6 Artists Whose Secret Life Challenges Shaped Their Work
Sure, when life gives you lemons, you could turn them into lemonade. But you know what's even better? Turning them into beloved (and highly profitable) works of art. Some people don't just overcome their disabilities, but use them to their advantage when becoming some of the greatest artists to ever grace their fields. Such is the case with ...
Steven Spielberg's Dyslexia Turned Him Into A Detail-Oriented Director
Before he became one of the most successful film directors ever, Steven Spielberg was that "slow" kid from school everyone made fun of. It took him until the third grade to learn how to read, turning him into a source of frustration for teachers (who considered him lazy) and an easy target for bullies. But on the other hand, feeling like a weirdo made him come together with a group of misfit friends straight out of The Goonies, because they were the inspiration for The Goonies.
Young Spielberg also dealt with his learning problems by making movies, which was a language he could better understand. It was only as an adult that Spielberg found out his condition is called dyslexia, and not "being super dumb."
Even today, Spielberg says it still takes him twice as long as normal people to read a book, but he uses that extra time to absorb and memorize every little detail. Yes, the cinematic genius behind such modern masterpieces as Jurassic Park, Schindler's List, and, uh, Ready Player One has been quietly struggling to read his scripts.
ADHD Shaped Alejandro Gonzalez Inarritu's Filmmaking Style
Like most people with attention deficit hyperactivity disorder (ADHD), The Revenant and Birdman director Alejandro Gonzalez Inarritu finds it hard to focus on one subject for an extended period of time. The difference is that while others end up reading the Wikipedia page for soap for an hour instead of working, Inarritu has used his ADHD to create a unique style and get showered with Oscars.
According to Inarritu, his ADHD has "turned into a great asset for creating parallel stories," which were a hallmark of his early films like 21 Grams and Babel. Both films contain multiple storylines presented in nonlinear fragments, as if their omniscient narrators were constantly getting bored with one story and switching to the other.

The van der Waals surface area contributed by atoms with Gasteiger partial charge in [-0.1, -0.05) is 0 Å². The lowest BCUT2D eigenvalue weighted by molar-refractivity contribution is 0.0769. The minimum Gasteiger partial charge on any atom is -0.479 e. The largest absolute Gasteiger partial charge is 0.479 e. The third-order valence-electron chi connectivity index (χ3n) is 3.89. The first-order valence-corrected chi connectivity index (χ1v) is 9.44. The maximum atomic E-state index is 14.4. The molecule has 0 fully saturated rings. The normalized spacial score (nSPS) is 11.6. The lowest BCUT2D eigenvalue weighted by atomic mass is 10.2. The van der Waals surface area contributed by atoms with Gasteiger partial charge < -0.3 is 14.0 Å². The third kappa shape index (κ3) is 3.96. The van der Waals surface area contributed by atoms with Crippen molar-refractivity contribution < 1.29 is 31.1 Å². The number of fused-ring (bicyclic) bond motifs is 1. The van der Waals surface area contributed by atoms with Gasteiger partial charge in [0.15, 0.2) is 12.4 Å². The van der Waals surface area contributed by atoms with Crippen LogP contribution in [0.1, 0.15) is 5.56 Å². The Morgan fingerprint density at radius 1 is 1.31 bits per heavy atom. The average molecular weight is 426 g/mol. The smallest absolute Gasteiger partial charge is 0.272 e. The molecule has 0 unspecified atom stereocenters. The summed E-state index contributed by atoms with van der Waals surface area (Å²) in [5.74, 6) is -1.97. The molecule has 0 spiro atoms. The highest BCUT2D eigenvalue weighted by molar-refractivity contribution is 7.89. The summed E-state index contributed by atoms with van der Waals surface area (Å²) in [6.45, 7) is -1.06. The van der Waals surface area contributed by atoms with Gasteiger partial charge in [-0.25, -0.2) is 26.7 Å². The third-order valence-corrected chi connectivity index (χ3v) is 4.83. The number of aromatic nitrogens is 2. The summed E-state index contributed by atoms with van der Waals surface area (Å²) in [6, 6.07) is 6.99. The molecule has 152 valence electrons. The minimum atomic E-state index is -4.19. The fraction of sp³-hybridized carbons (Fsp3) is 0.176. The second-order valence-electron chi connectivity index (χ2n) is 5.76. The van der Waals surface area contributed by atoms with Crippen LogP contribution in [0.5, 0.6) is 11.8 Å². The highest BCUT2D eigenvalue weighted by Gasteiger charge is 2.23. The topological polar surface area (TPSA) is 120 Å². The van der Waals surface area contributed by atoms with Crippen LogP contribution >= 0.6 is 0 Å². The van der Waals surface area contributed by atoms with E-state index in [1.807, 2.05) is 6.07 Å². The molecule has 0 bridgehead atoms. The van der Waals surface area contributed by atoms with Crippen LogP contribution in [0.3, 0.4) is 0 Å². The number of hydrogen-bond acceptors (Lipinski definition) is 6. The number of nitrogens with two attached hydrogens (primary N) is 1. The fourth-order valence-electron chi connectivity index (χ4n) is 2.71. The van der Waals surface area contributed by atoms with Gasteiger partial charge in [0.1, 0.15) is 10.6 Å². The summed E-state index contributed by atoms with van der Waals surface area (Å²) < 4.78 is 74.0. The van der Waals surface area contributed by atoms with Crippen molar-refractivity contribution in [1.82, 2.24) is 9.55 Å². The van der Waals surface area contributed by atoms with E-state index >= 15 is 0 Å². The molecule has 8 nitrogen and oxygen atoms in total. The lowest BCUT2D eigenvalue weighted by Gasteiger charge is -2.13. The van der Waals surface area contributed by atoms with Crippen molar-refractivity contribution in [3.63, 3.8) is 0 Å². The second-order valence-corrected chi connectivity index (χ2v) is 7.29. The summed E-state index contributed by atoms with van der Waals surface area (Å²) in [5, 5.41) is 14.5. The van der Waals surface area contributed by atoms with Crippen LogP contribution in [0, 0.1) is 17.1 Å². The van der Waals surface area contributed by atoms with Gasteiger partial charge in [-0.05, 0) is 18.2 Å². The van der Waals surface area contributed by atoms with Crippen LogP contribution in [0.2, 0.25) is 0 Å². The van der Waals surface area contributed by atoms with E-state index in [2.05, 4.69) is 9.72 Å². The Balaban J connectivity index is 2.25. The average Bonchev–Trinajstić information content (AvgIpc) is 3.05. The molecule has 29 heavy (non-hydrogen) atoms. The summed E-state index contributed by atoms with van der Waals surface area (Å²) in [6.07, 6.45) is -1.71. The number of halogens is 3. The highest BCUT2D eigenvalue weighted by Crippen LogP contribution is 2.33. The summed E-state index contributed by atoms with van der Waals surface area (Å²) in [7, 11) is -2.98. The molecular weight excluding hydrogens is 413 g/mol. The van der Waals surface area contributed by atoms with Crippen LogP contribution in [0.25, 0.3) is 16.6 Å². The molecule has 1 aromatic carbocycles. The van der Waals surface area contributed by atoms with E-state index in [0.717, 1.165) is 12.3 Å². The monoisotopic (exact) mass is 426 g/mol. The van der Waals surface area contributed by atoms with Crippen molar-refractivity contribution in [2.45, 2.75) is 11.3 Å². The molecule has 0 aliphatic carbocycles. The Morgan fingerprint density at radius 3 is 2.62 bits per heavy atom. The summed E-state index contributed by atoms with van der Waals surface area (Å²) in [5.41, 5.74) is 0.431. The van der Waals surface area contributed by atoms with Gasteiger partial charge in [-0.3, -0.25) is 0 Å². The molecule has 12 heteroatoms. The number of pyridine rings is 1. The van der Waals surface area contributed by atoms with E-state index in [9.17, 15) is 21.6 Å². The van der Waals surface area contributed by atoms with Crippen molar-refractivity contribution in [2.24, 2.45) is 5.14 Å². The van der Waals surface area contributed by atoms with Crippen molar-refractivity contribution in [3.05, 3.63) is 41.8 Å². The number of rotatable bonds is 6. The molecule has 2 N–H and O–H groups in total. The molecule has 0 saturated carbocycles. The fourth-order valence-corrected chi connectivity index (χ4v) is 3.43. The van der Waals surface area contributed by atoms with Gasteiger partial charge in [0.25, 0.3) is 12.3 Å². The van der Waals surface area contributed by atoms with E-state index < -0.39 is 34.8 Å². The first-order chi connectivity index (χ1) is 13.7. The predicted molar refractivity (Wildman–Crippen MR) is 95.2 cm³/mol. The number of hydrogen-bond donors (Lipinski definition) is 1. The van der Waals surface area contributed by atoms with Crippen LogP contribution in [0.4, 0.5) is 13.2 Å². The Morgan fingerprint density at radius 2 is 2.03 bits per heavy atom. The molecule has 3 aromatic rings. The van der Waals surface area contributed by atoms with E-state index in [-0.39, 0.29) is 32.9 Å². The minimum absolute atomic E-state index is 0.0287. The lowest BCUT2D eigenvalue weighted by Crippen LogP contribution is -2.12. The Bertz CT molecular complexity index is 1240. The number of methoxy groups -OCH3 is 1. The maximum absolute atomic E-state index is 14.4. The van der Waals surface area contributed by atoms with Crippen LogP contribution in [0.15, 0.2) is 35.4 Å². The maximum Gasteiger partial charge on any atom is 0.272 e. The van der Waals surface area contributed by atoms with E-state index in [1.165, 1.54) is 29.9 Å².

Inarritu says the role of a director is a perfect fit for him, as it requires constant multitasking, which is something he can't help but do. In one interview, he said, "I have to jump from one thing to another ... I can spend ten minutes with you and at the same time I can be thinking about something else here and something else there! It's perfect for me." (He should probably never say that to his wife.)
Some Of The World's Best Animators Have No "Mind's Eye"
A while back we told you about a neurological disorder called "aphantasia," which leaves sufferers unable to form any sort of mental picture. It's a rare condition that only affects about 2% of the population ... a good chunk of whom happen to be world-class animators.
While it's hard to imagine (sorry) drawing a picture of something you can't visualize, a surprising number of people working for the company that made Fantasia suffer from aphantasia. Academy-Award-winning animator Glen Keane, who designed The Little Mermaid's Ariel and numerous other Disney characters, is part of the club. Even while drawing, he has no means of visualizing the characters he's famous for. He's literally making them up as he goes along.
Ed Catmull, the former president of Pixar and Walt Disney Animation Studios, also has a "blind mind's eye." He realized there was something different about his brain when he tried to visualize an object while meditating and got the mental equivalent of a 404 error. Interested, he started speaking with the animators who worked for him, and learned that "some of the greatest talents in animation" found the concept of "just picture it" to be completely meaningless.
Charles Dickens' Characters Were Inspired By His Insomnia-Fueled Night Walks
A common thread throughout Charles Dickens' work is his depiction of the working class and their struggle to eke out an existence in Victorian London. As it happens, we probably have his poor sleeping habits to thank for that. Dickens suffered from insomnia, and since this was way before TV or the internet, he tended to spend his sleepless nights wandering London until dawn. Dickens' nighttime strolls were so impactful that he wrote a series of essays about them, collected under the name ... Night Walks.